Appeals and setting aside judgments
In some cases, you may have grounds to appeal a judgment that is not in your favour, or to apply to set aside a default judgment that was made because you did not do something required under the law.
- what you can do if a default judgment is given against you
- whether you can get judgment set aside after not going to court for a trial
- about applying to set aside a summary judgment
- grounds for appeal
- time limits for appeal.
Is there anything I can do if a default judgment is given against me?
If you have a default judgment entered against you, you can ask the court to reconsider the matter. This is called applying to have the judgment set aside. The court will set aside the judgment in certain circumstances. You must apply within 21 days after the judgment was given or such other time as the court allows.
You can also ask the court to reconsider the matter if your claim was dismissed because you didn't show up to a court hearing.
It is important to seek legal advice as soon as possible before you make any application to the court.
Can I get the judgment set aside after not going to a trial?
If the court made a judgment (or default judgment) against you because you did not turn up to the trial hearing, you may be able to apply to have the judgment set aside. This may be costly for you. Get legal advice before you make this application.
Can I apply to get a summary judgment set aside?
An order for summary judgment may be made by a court if a party can show that the other party has no reasonable prospect of succeeding. Judgment may be given in their favour without having to go through the full trial process.
If summary judgment was given against you in a general procedure claim, you can apply to set aside the summary judgment. You should get legal advice before doing this as the court has to decide if the claim, or defence, has a reasonable prospect of succeeding.
An application for an order to set aside summary judgment must be made within 21 days of the date of the judgment or such other time as is ordered by the court. If you are outside of time you should get legal advice. Even if your application to set aside judgment is successful, you may be ordered to pay the costs 'thrown away' by the other party.
You might also need to apply for an order stopping the other party from enforcing the summary judgment until the court has decided if it should be set aside.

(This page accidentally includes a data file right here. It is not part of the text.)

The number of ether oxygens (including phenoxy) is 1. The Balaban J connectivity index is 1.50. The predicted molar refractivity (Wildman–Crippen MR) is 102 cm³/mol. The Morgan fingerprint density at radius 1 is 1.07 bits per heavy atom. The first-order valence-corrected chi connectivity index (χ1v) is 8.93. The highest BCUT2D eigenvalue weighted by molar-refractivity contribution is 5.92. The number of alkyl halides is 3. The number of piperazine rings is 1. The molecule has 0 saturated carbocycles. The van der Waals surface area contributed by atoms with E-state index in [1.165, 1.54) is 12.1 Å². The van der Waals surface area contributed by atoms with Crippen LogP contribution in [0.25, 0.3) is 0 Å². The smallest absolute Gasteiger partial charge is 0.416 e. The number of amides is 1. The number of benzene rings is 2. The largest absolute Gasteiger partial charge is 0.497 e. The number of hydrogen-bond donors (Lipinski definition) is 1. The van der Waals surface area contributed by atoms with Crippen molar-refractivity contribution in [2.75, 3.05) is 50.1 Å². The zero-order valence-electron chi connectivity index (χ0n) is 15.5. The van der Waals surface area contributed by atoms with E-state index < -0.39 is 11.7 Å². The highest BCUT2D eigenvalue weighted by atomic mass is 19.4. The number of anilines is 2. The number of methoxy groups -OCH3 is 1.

I have had the trial of my case. I am not happy with the decision. Can I appeal?
If you are unhappy with a decision or judgment made by a magistrate, you may be able to appeal to the District Court of Western Australia.
If you are unhappy with a judgment made by a registrar in the Magistrates Court, you can ask for the matter to be reheard by a magistrate.
You should get legal advice before you start any appeal to see:
- if you have grounds (reasons) for an appeal
- if there is any chance of success, and
- what the costs might be.
General procedure claims
The appeal can be about a magistrate’s decision on a question of law or fact.
Minor case claims
Generally, no appeal can be made against:
- an order made by the court in the course of proceedings in a minor case, or
- the judgment of the court in a minor case.
However, an appeal may be made against a decision of a magistrate in a minor case claim if:
- the claim:
- was not within the power of the court, or
- was not actually 'a minor case'
- there was a denial of natural justice in dealing with the case, or
- the judgment was beyond the court’s power.
Generally you can also appeal a judgment made by a registrar. The appeal is heard by a magistrate.
Do time limits apply?
Yes. An application to appeal a magistrate’s decision must be started within 21 days of the date of judgment unless the District Court gives permission to appeal after that time. Get legal advice if you are outside the time limit.
An application to appeal a judgment made by a registrar must be started within 21 days of the registrar’s decision. A magistrate may extend this time.
- Magistrates Court of WA
For more information and forms you may need.
- District Court of WA
Information on appealing from a magistrate's decision, including the relevant forms and fees.
Reviewed: 19 September 2022